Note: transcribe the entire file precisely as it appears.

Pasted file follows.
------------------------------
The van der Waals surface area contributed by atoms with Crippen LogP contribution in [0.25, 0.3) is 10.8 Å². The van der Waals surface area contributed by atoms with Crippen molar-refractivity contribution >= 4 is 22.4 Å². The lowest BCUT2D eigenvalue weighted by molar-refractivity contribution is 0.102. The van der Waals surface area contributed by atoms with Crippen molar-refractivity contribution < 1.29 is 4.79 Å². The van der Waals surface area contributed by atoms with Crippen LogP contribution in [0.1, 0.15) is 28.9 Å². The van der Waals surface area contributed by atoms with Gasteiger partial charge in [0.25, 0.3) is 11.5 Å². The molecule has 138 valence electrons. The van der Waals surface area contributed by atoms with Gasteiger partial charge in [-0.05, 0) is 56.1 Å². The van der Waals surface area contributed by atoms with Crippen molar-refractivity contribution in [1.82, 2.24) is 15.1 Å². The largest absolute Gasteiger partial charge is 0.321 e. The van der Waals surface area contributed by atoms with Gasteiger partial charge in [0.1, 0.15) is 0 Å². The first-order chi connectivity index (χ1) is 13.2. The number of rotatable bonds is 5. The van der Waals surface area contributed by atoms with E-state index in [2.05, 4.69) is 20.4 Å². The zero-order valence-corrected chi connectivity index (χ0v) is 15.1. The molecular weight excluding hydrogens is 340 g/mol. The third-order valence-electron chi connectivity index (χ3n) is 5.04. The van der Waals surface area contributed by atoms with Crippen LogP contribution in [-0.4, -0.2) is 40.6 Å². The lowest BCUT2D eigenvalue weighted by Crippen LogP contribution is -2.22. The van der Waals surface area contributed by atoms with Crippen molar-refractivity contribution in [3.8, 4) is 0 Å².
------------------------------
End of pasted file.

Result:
The van der Waals surface area contributed by atoms with Crippen LogP contribution in [0.25, 0.3) is 10.8 Å². The van der Waals surface area contributed by atoms with Crippen molar-refractivity contribution >= 4 is 22.4 Å². The lowest BCUT2D eigenvalue weighted by molar-refractivity contribution is 0.102. The van der Waals surface area contributed by atoms with Crippen molar-refractivity contribution < 1.29 is 4.79 Å². The van der Waals surface area contributed by atoms with Crippen LogP contribution in [0.1, 0.15) is 28.9 Å². The van der Waals surface area contributed by atoms with Gasteiger partial charge in [0.25, 0.3) is 11.5 Å². The molecule has 138 valence electrons. The van der Waals surface area contributed by atoms with Gasteiger partial charge in [-0.05, 0) is 56.1 Å². The van der Waals surface area contributed by atoms with Crippen molar-refractivity contribution in [1.82, 2.24) is 15.1 Å². The largest absolute Gasteiger partial charge is 0.321 e. The van der Waals surface area contributed by atoms with Gasteiger partial charge in [0.1, 0.15) is 0 Å². The first-order chi connectivity index (χ1) is 13.2. The number of rotatable bonds is 5. The van der Waals surface area contributed by atoms with E-state index in [2.05, 4.69) is 20.4 Å². The zero-order valence-corrected chi connectivity index (χ0v) is 15.1. The molecular weight excluding hydrogens is 340 g/mol. The third-order valence-electron chi connectivity index (χ3n) is 5.04. The van der Waals surface area contributed by atoms with Crippen LogP contribution in [-0.4, -0.2) is 40.6 Å². The lowest BCUT2D eigenvalue weighted by Crippen LogP contribution is -2.22. The van der Waals surface area contributed by atoms with Crippen molar-refractivity contribution in [3.8, 4) is 0 Å².